A few weeks ago, I encountered a devastating blow to my financial security after standing up to a lack of inclusion in ADHD organizations, and suddenly had the fear that I had put my career in jeopardy. If you’re curious about that, you can see the post I made on my Instagram account @adhdjaye. From that, I also experienced friends being flippant to my experience of feeling excluded as an Asian American, or being told that the problematic response someone gave me is justified or understandable, while my advocating for myself is not. This crushed my emotional stability for the last few weeks, as my needs in Love and Belonging and Safety and Security were now jeopardized and deficient. I had to abandon a lot of my productivity and goals for the last few weeks to recover from that blow and do what I needed to feel safe and secure in those stages, which is why this podcast episode came out so much later than intended. There will be moments in our lives where the meeting of our needs will shift, temporarily or indefinitely. This happens with everyone, but again, is more pronounced with how ADHD brains tend to work. When this happens, it’s important to pay attention to the shift, and turn our focus to repair and intention.

I just talked about a whole bunch of ways ADHD can affect our needs, and the challenges that creates. Now let’s talk about ways to manage that.

To get more clarity of our needs, it helps to talk things through. After all, ADHD folk tend to be verbal processors, and we can become a lot more clear on our thoughts when we say them out loud. We can do this with friends and family, but as I often say, this can lead to distortions, because our friends and family function to support us, and tend to agree with us and amplify our initial thoughts, even if they’re not productive. My top choice for this processing is with professionals, like a therapist or ADHD coach.

When we are seeking higher level needs when lower level needs are yet to be met, this clarity can give us great perspective. I’ve seen someone recognize that their priorities don’t serve them, and make the decision themselves that they want to focus on maintaining their lower level needs over reaching for a higher level need. This is very different from hearing from someone else that our priorities are wrong, because we are making that decision for ourselves, and that autonomy does wonders for our motivation and focus.

When others tell us that our priorities are wrong, or that we’re using something as a crutch, we can inform them that our needs structure might be different from theirs, and it’s important for us to make our own decisions. It’s ok for them not to agree with our needs structure, but we would like them to keep it to themselves, and we will ask them for their opinion if we want it. Enforce that boundary if it exists for you. If you have the energy for it, you can explain to them why this is an important need for you, and how it can differ from what they consider to be a need for themselves.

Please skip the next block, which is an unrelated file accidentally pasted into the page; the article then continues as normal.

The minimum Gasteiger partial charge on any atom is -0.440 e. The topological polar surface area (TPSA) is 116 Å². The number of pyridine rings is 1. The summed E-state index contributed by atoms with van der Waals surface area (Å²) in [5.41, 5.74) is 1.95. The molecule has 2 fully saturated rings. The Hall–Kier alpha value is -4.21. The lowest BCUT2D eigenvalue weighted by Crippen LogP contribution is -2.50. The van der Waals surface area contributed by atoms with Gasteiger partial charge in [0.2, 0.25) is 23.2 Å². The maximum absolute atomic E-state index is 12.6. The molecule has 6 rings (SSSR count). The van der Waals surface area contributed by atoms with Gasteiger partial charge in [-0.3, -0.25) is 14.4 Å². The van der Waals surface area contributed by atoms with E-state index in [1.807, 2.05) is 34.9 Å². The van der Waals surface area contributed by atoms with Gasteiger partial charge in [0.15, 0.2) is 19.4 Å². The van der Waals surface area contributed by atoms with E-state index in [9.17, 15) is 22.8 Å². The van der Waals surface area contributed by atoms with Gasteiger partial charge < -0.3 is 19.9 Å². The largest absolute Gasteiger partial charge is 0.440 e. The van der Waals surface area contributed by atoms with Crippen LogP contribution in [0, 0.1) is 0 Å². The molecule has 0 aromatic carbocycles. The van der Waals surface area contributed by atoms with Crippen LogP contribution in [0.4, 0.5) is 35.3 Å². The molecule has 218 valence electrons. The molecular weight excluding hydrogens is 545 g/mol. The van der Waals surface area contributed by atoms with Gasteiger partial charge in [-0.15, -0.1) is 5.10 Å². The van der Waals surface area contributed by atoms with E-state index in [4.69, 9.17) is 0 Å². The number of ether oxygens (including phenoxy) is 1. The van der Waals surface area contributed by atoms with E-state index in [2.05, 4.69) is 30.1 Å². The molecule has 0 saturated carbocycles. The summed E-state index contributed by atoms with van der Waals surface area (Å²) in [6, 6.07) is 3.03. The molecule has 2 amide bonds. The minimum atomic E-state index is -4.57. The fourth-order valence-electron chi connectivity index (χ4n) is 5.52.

And as I said before, it can be helpful to periodically check back in with our needs, so we can determine whether or not our needs have changed, and to address it accordingly as it happens.

Our needs may be different from those of others, and can even be different from the needs of other ADHD folk, because where we are in the hierarchy of needs, and what our priorities are differ from person to person. By being clear on where we are with our needs, and why those are important needs for us, we can be more successful in communicating and meeting them. And fulfilling a need that we’ve been striving for can feel so wonderful. I thank Arlo everyday for giving that to me.

You’ve made it to the end of the episode on identifying and advocating for our needs. To recap, Maslow’s hierarchy of needs says that there are four stages of needs that will make us feel deficient if we’re not meeting them, and that once lower level needs are met, the focus shifts to higher and higher level needs. It’s possible that by doing an action to meet a higher level need, we throw our lower level needs into jeopardy, especially if we’ve become unaware of those needs due to regularly having them met, so it’s important to get clarity on our full scope of needs before we take on appropriate actions.

The self actualization stage, which includes morality, creativity, and spontaneity, is typically something that humans seek only once all of their other needs are met. However, ADHD individuals can feel deficient if those self actualization needs aren’t being met, and can even feel like those needs are at a higher priority than lower level needs. This can cause RSD, shame, and distrust in both our instincts and needs when others tell us that our priorities are all wrong. Others can also accuse us of using something as a “crutch”, which completely overlooks the fact that crutches are useful tools that encourage progress and healing, and no one chooses to use crutches if there is no need for them. In both of these situations, it can be helpful to inform them that our need structures are different from theirs, and that if we want their opinion about our needs, we will ask them for it.

It’s possible for a need to be a temporary, beneficial crutch, and something that doesn’t need to be in place forever. Our needs can change regularly, either temporarily or indefinitely, so check in on them regularly. 

If you found this episode to be enjoyable or informative, please tell your friends and family members with ADHD, and/or give us a review wherever you get your podcasts. If you want to read transcripts or show notes, find out more about me, Jaye Lin, or give suggestions on future episodes, please go to our website, That’s the acronym for Now Presenting: ADHD, Or you can follow us on Instagram, @NPADHDpodcast. Thanks for listening, and we hope to see you again soon!